Today, U.S. Senators Mark Udall and Michael Bennet, and U.S. Representatives Diana DeGette, Jared Polis, John Salazar, Betsy Markey, Mike Coffman and Ed Perlmutter joined together to send a bipartisan letter to the Obama Administration, asking reconsideration of a decision that greatly limited the number of former Rocky Flats employees covered under a compensation program for workers suffering from job-related illnesses.
During the Cold War, thousands of workers at Rocky Flats and other sites worked in virtual secrecy to build the nation's nuclear weapons arsenal. Many of those workers now suffer from cancer and other illnesses as a result of on-the-job exposure to dangerous substances. Under a program created by Congress, workers can get compensation for these illnesses. Unfortunately, a Bush Administration decision prevented many Rocky Flats workers from qualifying for a special designation, called a "special exposure cohort," under the program that would streamline the process for considering claims for compensation for their work-related illnesses.
In their letter, the lawmakers urged Health and Human Services Secretary Kathleen Sebelius to reconsider the decision in light of new information revealed since the workers were denied, including discoveries about deficiencies in the methodology used to deny their petition, problems with a critical information database, and a report that suggests many more Rocky Flats workers were exposed to plutonium - a serious carcinogen - than previously thought.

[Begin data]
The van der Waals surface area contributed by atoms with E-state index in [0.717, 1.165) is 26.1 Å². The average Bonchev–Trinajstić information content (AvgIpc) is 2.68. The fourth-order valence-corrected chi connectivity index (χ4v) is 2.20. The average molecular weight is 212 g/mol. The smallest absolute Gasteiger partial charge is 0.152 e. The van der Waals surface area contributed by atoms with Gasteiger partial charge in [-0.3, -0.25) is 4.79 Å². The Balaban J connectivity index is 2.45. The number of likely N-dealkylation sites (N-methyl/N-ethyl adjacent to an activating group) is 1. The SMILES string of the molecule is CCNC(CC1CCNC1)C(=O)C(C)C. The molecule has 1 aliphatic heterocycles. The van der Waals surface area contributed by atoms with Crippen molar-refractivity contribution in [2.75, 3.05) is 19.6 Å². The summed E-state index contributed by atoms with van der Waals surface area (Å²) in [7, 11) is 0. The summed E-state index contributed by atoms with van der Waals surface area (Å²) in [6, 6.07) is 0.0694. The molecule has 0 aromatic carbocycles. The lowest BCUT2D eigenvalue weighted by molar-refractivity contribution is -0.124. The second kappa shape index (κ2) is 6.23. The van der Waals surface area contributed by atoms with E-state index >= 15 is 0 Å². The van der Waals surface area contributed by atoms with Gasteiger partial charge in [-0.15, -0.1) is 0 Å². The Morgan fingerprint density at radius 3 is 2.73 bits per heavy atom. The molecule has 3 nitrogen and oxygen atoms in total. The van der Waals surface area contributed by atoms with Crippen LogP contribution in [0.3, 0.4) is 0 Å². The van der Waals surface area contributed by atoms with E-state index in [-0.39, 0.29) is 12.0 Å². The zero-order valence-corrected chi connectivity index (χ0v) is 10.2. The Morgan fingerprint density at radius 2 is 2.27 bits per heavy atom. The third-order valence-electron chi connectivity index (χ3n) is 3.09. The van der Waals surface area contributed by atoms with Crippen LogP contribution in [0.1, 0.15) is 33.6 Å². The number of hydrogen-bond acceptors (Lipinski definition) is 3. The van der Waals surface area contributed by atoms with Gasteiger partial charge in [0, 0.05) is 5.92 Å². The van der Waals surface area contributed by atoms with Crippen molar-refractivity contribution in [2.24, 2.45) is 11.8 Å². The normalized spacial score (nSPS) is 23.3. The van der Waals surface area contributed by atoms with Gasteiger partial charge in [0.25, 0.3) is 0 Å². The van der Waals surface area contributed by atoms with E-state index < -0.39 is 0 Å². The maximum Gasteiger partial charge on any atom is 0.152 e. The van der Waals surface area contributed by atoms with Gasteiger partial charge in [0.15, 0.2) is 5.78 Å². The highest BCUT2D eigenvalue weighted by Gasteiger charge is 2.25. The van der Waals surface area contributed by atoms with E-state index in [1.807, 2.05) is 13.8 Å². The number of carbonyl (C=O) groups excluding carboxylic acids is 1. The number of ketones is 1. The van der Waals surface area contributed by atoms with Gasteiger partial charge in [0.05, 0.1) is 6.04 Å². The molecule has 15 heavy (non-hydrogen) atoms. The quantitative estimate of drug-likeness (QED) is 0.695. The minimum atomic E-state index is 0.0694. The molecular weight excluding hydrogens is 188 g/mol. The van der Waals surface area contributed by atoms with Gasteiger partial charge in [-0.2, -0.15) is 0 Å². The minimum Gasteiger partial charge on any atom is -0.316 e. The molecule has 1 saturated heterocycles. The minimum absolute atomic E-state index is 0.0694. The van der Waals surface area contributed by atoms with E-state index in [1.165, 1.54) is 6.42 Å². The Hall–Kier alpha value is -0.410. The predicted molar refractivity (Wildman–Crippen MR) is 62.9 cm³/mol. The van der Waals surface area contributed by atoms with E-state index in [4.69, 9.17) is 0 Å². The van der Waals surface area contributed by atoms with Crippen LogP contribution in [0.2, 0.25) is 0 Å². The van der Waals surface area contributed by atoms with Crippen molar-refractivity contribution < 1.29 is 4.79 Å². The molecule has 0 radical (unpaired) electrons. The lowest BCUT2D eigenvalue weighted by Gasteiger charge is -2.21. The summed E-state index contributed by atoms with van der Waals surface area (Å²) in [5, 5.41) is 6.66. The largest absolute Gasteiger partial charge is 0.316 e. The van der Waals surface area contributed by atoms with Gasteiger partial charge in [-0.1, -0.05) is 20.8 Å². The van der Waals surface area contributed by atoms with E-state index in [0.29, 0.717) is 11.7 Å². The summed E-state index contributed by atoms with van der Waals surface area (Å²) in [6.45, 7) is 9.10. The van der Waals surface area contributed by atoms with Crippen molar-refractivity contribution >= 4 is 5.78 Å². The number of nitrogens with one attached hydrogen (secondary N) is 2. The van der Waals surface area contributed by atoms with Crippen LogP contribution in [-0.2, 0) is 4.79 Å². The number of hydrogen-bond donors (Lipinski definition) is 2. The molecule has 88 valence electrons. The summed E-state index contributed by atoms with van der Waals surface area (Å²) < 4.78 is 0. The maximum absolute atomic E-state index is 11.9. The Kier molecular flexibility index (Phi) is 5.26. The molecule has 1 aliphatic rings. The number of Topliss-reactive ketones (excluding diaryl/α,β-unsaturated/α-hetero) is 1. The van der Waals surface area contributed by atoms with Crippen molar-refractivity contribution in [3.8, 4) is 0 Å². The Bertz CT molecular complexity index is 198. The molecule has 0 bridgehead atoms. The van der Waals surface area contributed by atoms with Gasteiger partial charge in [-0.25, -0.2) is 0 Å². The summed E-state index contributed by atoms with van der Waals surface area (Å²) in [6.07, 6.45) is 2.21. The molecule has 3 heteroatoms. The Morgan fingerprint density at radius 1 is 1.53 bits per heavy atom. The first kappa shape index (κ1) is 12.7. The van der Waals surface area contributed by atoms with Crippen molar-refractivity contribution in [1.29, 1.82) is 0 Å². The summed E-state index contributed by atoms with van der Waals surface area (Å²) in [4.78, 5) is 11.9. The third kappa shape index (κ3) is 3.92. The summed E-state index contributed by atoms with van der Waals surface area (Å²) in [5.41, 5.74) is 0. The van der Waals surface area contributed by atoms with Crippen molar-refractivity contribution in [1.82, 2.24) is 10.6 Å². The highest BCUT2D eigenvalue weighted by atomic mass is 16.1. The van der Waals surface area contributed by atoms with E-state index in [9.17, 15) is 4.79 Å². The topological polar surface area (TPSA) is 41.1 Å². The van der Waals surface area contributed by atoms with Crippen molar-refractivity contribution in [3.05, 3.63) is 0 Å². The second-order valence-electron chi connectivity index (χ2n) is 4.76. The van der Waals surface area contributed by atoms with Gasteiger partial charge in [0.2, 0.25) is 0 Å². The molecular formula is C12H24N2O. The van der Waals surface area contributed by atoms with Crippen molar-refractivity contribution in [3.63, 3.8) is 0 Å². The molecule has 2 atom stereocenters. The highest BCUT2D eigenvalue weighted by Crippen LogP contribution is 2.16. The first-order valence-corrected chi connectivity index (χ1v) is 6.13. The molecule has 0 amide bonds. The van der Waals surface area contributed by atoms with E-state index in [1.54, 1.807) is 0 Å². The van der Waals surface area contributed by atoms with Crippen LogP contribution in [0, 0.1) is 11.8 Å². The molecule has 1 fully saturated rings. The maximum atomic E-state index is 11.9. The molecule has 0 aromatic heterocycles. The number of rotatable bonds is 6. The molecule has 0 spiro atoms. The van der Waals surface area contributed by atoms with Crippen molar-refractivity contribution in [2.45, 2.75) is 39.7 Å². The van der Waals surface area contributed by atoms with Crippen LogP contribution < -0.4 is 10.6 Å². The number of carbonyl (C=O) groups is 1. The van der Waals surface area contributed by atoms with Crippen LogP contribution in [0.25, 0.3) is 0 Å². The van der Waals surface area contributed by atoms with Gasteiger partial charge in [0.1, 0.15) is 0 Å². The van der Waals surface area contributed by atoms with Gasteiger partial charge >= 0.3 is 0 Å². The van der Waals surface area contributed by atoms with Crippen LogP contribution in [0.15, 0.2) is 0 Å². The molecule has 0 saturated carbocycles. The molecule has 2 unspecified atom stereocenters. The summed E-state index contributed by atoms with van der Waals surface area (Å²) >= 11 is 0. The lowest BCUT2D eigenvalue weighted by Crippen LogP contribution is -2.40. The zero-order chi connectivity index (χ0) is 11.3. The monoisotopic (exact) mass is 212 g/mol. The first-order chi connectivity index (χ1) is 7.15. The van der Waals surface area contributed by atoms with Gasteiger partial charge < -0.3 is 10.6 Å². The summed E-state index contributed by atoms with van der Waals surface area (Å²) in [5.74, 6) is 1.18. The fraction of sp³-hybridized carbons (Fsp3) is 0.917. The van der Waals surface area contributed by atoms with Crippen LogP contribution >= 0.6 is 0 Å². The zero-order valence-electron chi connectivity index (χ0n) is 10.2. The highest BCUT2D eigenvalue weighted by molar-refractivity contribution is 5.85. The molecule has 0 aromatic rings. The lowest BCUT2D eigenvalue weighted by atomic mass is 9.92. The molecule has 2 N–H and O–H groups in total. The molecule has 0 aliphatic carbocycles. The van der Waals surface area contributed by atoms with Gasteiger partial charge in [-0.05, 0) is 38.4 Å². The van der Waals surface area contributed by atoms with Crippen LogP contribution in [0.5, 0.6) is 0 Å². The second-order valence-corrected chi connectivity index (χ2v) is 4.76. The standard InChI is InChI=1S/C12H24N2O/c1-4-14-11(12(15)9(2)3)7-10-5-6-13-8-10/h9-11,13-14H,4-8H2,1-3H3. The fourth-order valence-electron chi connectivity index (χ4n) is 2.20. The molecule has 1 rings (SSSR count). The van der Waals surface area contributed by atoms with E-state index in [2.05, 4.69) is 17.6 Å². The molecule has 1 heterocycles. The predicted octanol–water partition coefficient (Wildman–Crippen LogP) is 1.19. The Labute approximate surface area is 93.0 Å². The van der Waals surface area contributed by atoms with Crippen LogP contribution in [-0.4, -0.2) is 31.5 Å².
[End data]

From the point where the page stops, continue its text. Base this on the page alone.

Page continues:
"We believe that the three issues mentioned above are resulting in unfairly denied claims," the lawmakers wrote.
"It is our understanding that it has been over five years since the Rocky Flats SEC [Special Exposure Cohort] petition was accepted by NIOSH," the letter continues, referring to the National Institute for Occupational Safety and Health. "In that time, we believe that NIOSH has had ample time to fully investigate the radiation exposures. That it has failed to do so gives us serious concern and underscores our request that HHS reevaluate this Rocky Flats SEC. The claimants should not be made to suffer any further."
"We believe that granting this Rocky Flats SEC will help avoid spending more money on administrative costs, including searching for DOE documents," the lawmakers conclude. "We also think this will help avoid having NIOSH correct the site profile deficiencies, which would then need to go to the Board and their contractor for review and acceptance, adding more administrative costs."